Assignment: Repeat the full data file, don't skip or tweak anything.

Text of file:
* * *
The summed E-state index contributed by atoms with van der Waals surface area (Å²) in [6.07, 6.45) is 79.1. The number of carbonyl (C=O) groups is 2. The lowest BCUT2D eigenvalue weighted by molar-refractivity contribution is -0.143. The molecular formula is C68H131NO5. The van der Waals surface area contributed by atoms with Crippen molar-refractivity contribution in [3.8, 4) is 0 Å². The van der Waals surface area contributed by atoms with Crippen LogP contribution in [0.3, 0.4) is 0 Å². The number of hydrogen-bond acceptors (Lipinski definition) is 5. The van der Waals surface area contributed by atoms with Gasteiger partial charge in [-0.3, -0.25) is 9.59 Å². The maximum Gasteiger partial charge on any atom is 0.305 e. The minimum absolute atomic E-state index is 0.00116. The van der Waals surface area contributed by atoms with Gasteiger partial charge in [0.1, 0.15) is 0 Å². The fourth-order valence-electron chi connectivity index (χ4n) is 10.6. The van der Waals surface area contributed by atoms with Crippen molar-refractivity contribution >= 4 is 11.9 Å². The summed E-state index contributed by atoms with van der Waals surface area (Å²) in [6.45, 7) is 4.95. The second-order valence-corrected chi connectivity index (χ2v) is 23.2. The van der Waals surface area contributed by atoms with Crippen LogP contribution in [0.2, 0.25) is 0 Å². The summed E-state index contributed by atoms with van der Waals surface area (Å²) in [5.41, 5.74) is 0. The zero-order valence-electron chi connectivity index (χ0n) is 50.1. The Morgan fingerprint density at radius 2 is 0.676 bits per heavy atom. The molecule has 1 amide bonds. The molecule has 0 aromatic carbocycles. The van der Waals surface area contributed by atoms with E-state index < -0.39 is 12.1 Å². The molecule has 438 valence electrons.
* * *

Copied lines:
The summed E-state index contributed by atoms with van der Waals surface area (Å²) in [6.07, 6.45) is 79.1. The number of carbonyl (C=O) groups is 2. The lowest BCUT2D eigenvalue weighted by molar-refractivity contribution is -0.143. The molecular formula is C68H131NO5. The van der Waals surface area contributed by atoms with Crippen molar-refractivity contribution in [3.8, 4) is 0 Å². The van der Waals surface area contributed by atoms with Crippen LogP contribution in [0.3, 0.4) is 0 Å². The number of hydrogen-bond acceptors (Lipinski definition) is 5. The van der Waals surface area contributed by atoms with Gasteiger partial charge in [-0.3, -0.25) is 9.59 Å². The maximum Gasteiger partial charge on any atom is 0.305 e. The minimum absolute atomic E-state index is 0.00116. The van der Waals surface area contributed by atoms with Gasteiger partial charge in [0.1, 0.15) is 0 Å². The fourth-order valence-electron chi connectivity index (χ4n) is 10.6. The van der Waals surface area contributed by atoms with Crippen molar-refractivity contribution >= 4 is 11.9 Å². The summed E-state index contributed by atoms with van der Waals surface area (Å²) in [6.45, 7) is 4.95. The second-order valence-corrected chi connectivity index (χ2v) is 23.2. The van der Waals surface area contributed by atoms with Crippen LogP contribution in [0.2, 0.25) is 0 Å². The summed E-state index contributed by atoms with van der Waals surface area (Å²) in [5.41, 5.74) is 0. The zero-order valence-electron chi connectivity index (χ0n) is 50.1. The Morgan fingerprint density at radius 2 is 0.676 bits per heavy atom. The molecule has 1 amide bonds. The molecule has 0 aromatic carbocycles. The van der Waals surface area contributed by atoms with E-state index < -0.39 is 12.1 Å². The molecule has 438 valence electrons.